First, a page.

Gartner has advised tech chiefs to do a little introspection and personal development this year as they continue to grapple with cultural issues that make digitising their businesses tougher.
In its annual New Year’s Resolutions report, the analyst firm reports that although most organisations are no longer struggling to get started with a digital business, they are finding it hard to scale. CEOs and CIOs have told Gartner that cultural barriers are the toughest hurdles.
Gartner wants to tech chiefs to adopt at least three or four of the following personal development resolutions this year.
1. Strengthen peripheral vision
A CIO’s focus on delivery and speed has a price even when that work is itself a program of transformation and directed effort will cause some narrowing toward ‘tunnel vision,’ Gartner analysts Mark Raskino, Mary Mesaglio and Tina Nunno said.
“This challenge is this: Even while you are delivering defined digital changes for your organisation, the nature of ‘digital’ itself is changing. It takes regular exercise to develop and maintain your peripheral field. So CIOs must ensure that new digital concepts can creep into the edges of their awareness in a timely way – not get blinked,” they said.
The analysts suggested that CIOs watch and learn the ‘5 levels of difficulty’ explanation technique created by WIRED; attend a technology-related event that is not corporate IT style like Slush, CES or Collision; and develop themselves to become non-executive board directors.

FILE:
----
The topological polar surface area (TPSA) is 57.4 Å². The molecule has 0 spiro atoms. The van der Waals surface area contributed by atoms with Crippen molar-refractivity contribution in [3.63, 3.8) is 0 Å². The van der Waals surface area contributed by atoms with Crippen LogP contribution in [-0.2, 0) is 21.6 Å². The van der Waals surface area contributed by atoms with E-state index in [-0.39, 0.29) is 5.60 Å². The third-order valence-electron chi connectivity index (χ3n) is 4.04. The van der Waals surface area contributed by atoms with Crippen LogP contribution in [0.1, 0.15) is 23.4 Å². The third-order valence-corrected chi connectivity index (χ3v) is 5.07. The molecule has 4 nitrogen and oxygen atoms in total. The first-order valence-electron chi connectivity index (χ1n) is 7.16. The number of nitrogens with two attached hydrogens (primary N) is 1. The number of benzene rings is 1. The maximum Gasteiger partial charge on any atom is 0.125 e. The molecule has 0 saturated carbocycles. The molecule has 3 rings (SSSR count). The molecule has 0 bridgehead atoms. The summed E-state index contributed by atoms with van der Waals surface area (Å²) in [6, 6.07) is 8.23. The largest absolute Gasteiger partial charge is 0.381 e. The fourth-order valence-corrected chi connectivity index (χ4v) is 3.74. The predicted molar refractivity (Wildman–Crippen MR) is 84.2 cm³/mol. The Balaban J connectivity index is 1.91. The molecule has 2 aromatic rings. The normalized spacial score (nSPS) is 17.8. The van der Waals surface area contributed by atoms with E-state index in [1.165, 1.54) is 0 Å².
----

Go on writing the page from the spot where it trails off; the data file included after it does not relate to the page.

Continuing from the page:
2. Switch emphasis from ‘how to why’
This year, the initial reasoning behind many digital initiatives could require re-evaluation. As the economic conversation about digital business matures, markets are taking stock and re-evaluating what digital business progress looks like, the analysts said.
“Critical thinking will become more important as the business cycle turns and speculatively invested, trend-driven behaviours inevitably slow down. CIOs must shift more focus into asking ‘why’ of digital,” they said.
They suggested that CIOs do a quick refresh at a team meeting of the old Toyoda 5 Whys quality management technique and include business colleagues not just the IT team. They also suggested CIOs practice inquiring about what new questions their people are asking; and remind their teams often that digital is a tool, not a purpose.
3. Stretch to occupy digital white space
Many CIOs are experiencing situations where their attempts at leadership are not being followed.